Wednesday, November 21, 2018

Friendsgiving Pie 1976 Style

A while back, in 2015, I shared the below memory with you of my young adulthood, when my spouse was in the Air Force, and we were spending our first military Thanksgiving, together with other people serving, away from home.  At that time, I couldn't find the recipe for my Memory Pie, which is a soybean pie (no, really, please keep reading) that tastes like a pumpkin pie.

But, thanks to a decluttering project, I found the recipe.  This was my second copy of the cookbook - I had worn the first one to shreds.

So what happened when I found the recipe?

I offered to make it, but my spouse took one look at the recipe, and said "no". When we went to our local supermarket, I couldn't even find dried soybeans.  So I am not going to bake a pie for you.

I will leave you, instead, with a link to the recipe, which is available online.

But I will not leave you with the pie.  Just a memory of what we called "having friends over since we were thousands of miles from home."  In modern times, it may have been called a Friendsgiving.

It was the mid 1970's and we were over a thousand miles from home.  It was my spouse's first Thanksgiving in the military.  He was undergoing technical training in Texas.  And he had friends in his class, all of whom were far away from home, too.

For the most part we were in our late teens or early 20's, but among us was a slightly older man.  Sgt W. was from Iowa and he was a soybean farmer.  As I recall, he had joined the National Guard and was training with my spouse's Air Force class.

Sgt W. had never eaten a soybean.  He had never sampled the crop he grew.

In the mid 1970's, soybeans weren't common the way they are today.  But I had become an on and off vegetarian in college, and I had fallen in love with a couple of books - Diet for a Small Planet and Recipes for a Small Planet.  As I wasn't working at the time, and my spouse was making the tiny salary of an airman, money was tight and we used the methods explained in this book to stay healthy.  We ate whole grain homemade breads, bean and rice casseroles, and even dishes made with the healthy soybean.

In one of these books was a recipe for a mock pumpkin pie made with pureed soybeans, pumpkin pie spice and other ingredients I can't remember (nor could I find the recipe in a long Internet search last night). 

My spouse invited several of his classmate friends, including Sgt W., to Thanksgiving dinner.  And, an idea hatched in my mind.  Why not make something with soybeans for him?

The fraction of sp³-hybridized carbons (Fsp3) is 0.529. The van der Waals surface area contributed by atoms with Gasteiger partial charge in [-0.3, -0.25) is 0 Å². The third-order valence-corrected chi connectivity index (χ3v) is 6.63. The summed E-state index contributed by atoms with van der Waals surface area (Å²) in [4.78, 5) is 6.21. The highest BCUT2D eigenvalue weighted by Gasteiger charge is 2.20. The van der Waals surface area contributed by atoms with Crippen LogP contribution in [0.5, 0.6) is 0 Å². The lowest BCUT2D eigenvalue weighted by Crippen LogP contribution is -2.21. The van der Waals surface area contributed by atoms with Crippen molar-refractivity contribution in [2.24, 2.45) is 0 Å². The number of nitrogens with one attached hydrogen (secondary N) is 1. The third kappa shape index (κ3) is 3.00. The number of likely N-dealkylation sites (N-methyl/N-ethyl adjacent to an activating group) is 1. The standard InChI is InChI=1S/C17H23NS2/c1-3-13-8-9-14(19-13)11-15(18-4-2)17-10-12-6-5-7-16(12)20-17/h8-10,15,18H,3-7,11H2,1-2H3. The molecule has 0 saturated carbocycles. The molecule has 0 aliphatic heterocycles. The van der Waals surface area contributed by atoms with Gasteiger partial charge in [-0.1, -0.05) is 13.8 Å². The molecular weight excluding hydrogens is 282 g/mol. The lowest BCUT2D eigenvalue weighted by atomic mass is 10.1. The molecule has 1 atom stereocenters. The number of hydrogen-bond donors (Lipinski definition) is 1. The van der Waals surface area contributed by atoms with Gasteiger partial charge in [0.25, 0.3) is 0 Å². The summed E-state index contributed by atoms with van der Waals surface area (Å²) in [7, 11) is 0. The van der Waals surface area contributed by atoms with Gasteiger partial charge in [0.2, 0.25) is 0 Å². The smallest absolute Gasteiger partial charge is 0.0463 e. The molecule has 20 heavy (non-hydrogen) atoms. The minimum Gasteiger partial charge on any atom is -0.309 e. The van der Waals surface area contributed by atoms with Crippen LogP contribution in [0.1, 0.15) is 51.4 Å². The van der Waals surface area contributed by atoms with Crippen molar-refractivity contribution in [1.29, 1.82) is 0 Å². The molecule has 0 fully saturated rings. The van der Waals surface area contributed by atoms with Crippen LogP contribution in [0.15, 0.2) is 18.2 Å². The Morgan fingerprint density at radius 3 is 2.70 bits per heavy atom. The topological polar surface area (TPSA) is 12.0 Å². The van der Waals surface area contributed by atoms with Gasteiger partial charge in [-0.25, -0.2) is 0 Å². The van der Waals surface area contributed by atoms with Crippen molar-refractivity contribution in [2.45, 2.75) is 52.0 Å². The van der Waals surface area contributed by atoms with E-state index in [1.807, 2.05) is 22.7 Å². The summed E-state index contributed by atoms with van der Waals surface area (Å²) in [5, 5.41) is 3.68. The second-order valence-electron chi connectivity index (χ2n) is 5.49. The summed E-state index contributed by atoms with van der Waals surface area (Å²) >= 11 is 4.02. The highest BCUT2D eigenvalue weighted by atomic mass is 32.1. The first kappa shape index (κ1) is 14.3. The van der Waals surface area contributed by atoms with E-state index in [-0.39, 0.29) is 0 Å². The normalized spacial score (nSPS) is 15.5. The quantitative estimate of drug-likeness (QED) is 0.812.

We had a turkey, and other items no longer remembered.  It was one of the happiest Thanksgivings I remember, because we were all away from home but not lonely, and I remember our companionship much more than I remember the food.

Except for one thing.  When I served my "pumpkin pie", Sgt W. dug in, and said he liked it.  So did everyone else.  I even liked it, and I don't like pumpkin pie.

So I admitted to him that his "pumpkin pie" was really soybean pie.  And he didn't seem to mind.

I wonder what he said when he returned home to Iowa when his class was over.  We never saw him again after that.

I don't know where Sgt W. lives today, or if he is even alive.  Sadly, I  know at least one of the young men at that dinner passed several years ago.  So I don't know if W. remembers the young woman he had Thanksgiving with, in an apartment near an Air Force base in Texas in the mid 1970's, and the soybean pie she served him.

If you are out there, Sgt. W, Happy Thanksgiving tomorrow to you and your family.

Tomorrow I will be participating in both the United States Thanksgiving and the twice monthly Thursday Tree Love meme. I'd like to wish all of my readers a Happy Thanksgiving.

12 comments:

  1. I love this story. Happy Thanksgiving.

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  2. I've had bean pie a few times here in NYC - not the same beans but same idea, and yummy!

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    1. Curious about your pie now - was it navy bean? There was a startup here that made the most delicious pumpkin pie (and I don't like pumpkin pie!!!!) he was going to get into navy bean pie, and suddenly he disappeared. So I never got to try the navy bean pie. I need to try to make it one day.

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  3. What a truly lovely memory! Of the time, the friends and at least one dish!
    And Happy Thanksgiving to you as well, my friend!

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  4. That sounds like an interesting recipe. And good for you all for getting together.

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  5. That was a lovely memory. I enjoyed reading it. :)

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